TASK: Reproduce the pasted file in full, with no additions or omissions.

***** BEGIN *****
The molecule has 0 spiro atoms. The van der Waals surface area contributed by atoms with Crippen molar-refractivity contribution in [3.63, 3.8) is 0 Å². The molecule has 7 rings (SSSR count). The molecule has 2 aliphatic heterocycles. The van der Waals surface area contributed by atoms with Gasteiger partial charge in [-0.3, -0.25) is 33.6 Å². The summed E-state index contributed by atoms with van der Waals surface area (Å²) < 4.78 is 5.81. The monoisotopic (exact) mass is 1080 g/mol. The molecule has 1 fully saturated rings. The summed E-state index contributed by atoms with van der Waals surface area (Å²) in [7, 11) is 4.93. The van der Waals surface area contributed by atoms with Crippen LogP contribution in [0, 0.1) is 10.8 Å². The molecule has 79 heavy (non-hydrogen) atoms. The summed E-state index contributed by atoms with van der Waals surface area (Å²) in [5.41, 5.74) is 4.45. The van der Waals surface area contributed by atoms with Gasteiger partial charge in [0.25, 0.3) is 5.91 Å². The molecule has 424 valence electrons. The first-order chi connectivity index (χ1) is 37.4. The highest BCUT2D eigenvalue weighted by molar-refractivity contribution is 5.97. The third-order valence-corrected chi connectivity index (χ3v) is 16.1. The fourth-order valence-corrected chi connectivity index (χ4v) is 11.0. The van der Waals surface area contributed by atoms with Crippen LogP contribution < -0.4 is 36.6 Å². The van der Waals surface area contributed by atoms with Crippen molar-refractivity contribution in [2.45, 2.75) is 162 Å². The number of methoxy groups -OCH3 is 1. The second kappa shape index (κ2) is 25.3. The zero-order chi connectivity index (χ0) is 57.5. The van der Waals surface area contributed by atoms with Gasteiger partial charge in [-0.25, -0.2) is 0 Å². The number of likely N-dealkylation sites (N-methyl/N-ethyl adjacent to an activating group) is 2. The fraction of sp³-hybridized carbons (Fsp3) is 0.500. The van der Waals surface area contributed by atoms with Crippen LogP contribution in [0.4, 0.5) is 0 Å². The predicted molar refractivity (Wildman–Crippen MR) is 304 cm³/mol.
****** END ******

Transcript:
The molecule has 0 spiro atoms. The van der Waals surface area contributed by atoms with Crippen molar-refractivity contribution in [3.63, 3.8) is 0 Å². The molecule has 7 rings (SSSR count). The molecule has 2 aliphatic heterocycles. The van der Waals surface area contributed by atoms with Gasteiger partial charge in [-0.3, -0.25) is 33.6 Å². The summed E-state index contributed by atoms with van der Waals surface area (Å²) < 4.78 is 5.81. The monoisotopic (exact) mass is 1080 g/mol. The molecule has 1 fully saturated rings. The summed E-state index contributed by atoms with van der Waals surface area (Å²) in [7, 11) is 4.93. The van der Waals surface area contributed by atoms with Crippen LogP contribution in [0, 0.1) is 10.8 Å². The molecule has 79 heavy (non-hydrogen) atoms. The summed E-state index contributed by atoms with van der Waals surface area (Å²) in [5.41, 5.74) is 4.45. The van der Waals surface area contributed by atoms with Gasteiger partial charge in [0.25, 0.3) is 5.91 Å². The molecule has 424 valence electrons. The first-order chi connectivity index (χ1) is 37.4. The highest BCUT2D eigenvalue weighted by molar-refractivity contribution is 5.97. The third-order valence-corrected chi connectivity index (χ3v) is 16.1. The fourth-order valence-corrected chi connectivity index (χ4v) is 11.0. The van der Waals surface area contributed by atoms with Crippen LogP contribution < -0.4 is 36.6 Å². The van der Waals surface area contributed by atoms with Crippen molar-refractivity contribution in [2.45, 2.75) is 162 Å². The number of methoxy groups -OCH3 is 1. The second kappa shape index (κ2) is 25.3. The zero-order chi connectivity index (χ0) is 57.5. The van der Waals surface area contributed by atoms with Gasteiger partial charge in [-0.25, -0.2) is 0 Å². The number of likely N-dealkylation sites (N-methyl/N-ethyl adjacent to an activating group) is 2. The fraction of sp³-hybridized carbons (Fsp3) is 0.500. The van der Waals surface area contributed by atoms with Crippen LogP contribution in [0.4, 0.5) is 0 Å². The predicted molar refractivity (Wildman–Crippen MR) is 304 cm³/mol.